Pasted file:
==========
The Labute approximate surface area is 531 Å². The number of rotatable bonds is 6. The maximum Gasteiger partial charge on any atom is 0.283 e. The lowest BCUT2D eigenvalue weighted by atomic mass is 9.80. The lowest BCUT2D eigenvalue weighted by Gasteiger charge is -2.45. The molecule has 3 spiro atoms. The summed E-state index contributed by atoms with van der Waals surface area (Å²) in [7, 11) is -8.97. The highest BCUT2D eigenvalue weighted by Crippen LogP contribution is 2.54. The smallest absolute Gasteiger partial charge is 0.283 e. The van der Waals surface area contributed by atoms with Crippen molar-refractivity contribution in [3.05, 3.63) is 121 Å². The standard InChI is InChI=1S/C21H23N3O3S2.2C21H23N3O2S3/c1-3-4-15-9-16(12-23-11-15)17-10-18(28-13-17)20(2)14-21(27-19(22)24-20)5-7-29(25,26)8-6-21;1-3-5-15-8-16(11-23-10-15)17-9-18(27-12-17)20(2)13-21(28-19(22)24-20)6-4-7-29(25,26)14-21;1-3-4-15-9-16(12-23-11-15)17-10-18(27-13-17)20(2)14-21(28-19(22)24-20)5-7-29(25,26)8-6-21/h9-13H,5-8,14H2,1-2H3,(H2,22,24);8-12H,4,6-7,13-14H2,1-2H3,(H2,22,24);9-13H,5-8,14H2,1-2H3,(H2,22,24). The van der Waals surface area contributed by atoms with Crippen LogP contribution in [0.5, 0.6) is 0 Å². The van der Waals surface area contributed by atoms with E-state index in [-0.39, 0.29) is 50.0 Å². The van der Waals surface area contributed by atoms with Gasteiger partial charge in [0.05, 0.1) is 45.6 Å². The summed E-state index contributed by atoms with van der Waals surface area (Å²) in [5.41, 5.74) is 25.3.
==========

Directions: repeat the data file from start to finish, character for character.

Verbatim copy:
The Labute approximate surface area is 531 Å². The number of rotatable bonds is 6. The maximum Gasteiger partial charge on any atom is 0.283 e. The lowest BCUT2D eigenvalue weighted by atomic mass is 9.80. The lowest BCUT2D eigenvalue weighted by Gasteiger charge is -2.45. The molecule has 3 spiro atoms. The summed E-state index contributed by atoms with van der Waals surface area (Å²) in [7, 11) is -8.97. The highest BCUT2D eigenvalue weighted by Crippen LogP contribution is 2.54. The smallest absolute Gasteiger partial charge is 0.283 e. The van der Waals surface area contributed by atoms with Crippen molar-refractivity contribution in [3.05, 3.63) is 121 Å². The standard InChI is InChI=1S/C21H23N3O3S2.2C21H23N3O2S3/c1-3-4-15-9-16(12-23-11-15)17-10-18(28-13-17)20(2)14-21(27-19(22)24-20)5-7-29(25,26)8-6-21;1-3-5-15-8-16(11-23-10-15)17-9-18(27-12-17)20(2)13-21(28-19(22)24-20)6-4-7-29(25,26)14-21;1-3-4-15-9-16(12-23-11-15)17-10-18(27-13-17)20(2)14-21(28-19(22)24-20)5-7-29(25,26)8-6-21/h9-13H,5-8,14H2,1-2H3,(H2,22,24);8-12H,4,6-7,13-14H2,1-2H3,(H2,22,24);9-13H,5-8,14H2,1-2H3,(H2,22,24). The van der Waals surface area contributed by atoms with Crippen LogP contribution in [0.5, 0.6) is 0 Å². The van der Waals surface area contributed by atoms with E-state index in [-0.39, 0.29) is 50.0 Å². The van der Waals surface area contributed by atoms with Gasteiger partial charge in [0.05, 0.1) is 45.6 Å². The summed E-state index contributed by atoms with van der Waals surface area (Å²) in [5.41, 5.74) is 25.3.